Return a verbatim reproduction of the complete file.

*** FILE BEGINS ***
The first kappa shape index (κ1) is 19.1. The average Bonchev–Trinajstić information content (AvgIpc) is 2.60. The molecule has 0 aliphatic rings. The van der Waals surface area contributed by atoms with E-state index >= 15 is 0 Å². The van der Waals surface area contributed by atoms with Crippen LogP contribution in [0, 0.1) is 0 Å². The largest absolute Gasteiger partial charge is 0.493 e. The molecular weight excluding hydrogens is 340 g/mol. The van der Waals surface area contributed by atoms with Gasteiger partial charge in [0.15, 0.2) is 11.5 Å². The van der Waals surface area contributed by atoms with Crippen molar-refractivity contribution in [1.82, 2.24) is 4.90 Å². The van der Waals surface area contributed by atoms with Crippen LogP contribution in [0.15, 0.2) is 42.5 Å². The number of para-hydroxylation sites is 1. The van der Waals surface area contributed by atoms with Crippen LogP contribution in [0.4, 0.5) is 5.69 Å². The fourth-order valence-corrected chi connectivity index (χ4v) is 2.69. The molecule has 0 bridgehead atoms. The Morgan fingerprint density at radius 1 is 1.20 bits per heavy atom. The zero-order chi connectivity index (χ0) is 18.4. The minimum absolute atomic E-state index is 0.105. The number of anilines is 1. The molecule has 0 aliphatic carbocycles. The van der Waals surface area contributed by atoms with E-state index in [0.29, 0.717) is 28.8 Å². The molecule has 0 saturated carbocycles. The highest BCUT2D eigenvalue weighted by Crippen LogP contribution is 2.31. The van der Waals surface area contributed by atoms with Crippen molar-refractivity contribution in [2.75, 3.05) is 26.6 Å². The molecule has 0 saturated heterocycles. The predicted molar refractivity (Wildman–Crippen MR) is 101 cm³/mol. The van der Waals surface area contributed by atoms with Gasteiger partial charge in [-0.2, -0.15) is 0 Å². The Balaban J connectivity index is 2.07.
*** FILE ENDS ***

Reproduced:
The first kappa shape index (κ1) is 19.1. The average Bonchev–Trinajstić information content (AvgIpc) is 2.60. The molecule has 0 aliphatic rings. The van der Waals surface area contributed by atoms with E-state index >= 15 is 0 Å². The van der Waals surface area contributed by atoms with Crippen LogP contribution in [0, 0.1) is 0 Å². The largest absolute Gasteiger partial charge is 0.493 e. The molecular weight excluding hydrogens is 340 g/mol. The van der Waals surface area contributed by atoms with Gasteiger partial charge in [0.15, 0.2) is 11.5 Å². The van der Waals surface area contributed by atoms with Crippen molar-refractivity contribution in [1.82, 2.24) is 4.90 Å². The van der Waals surface area contributed by atoms with Crippen LogP contribution in [0.15, 0.2) is 42.5 Å². The number of para-hydroxylation sites is 1. The van der Waals surface area contributed by atoms with Crippen LogP contribution in [0.4, 0.5) is 5.69 Å². The fourth-order valence-corrected chi connectivity index (χ4v) is 2.69. The molecule has 0 bridgehead atoms. The Morgan fingerprint density at radius 1 is 1.20 bits per heavy atom. The zero-order chi connectivity index (χ0) is 18.4. The minimum absolute atomic E-state index is 0.105. The number of anilines is 1. The molecule has 0 aliphatic carbocycles. The van der Waals surface area contributed by atoms with E-state index in [0.29, 0.717) is 28.8 Å². The molecule has 0 saturated carbocycles. The highest BCUT2D eigenvalue weighted by Crippen LogP contribution is 2.31. The van der Waals surface area contributed by atoms with Crippen molar-refractivity contribution in [2.75, 3.05) is 26.6 Å². The molecule has 0 saturated heterocycles. The predicted molar refractivity (Wildman–Crippen MR) is 101 cm³/mol. The van der Waals surface area contributed by atoms with Gasteiger partial charge in [-0.2, -0.15) is 0 Å². The Balaban J connectivity index is 2.07.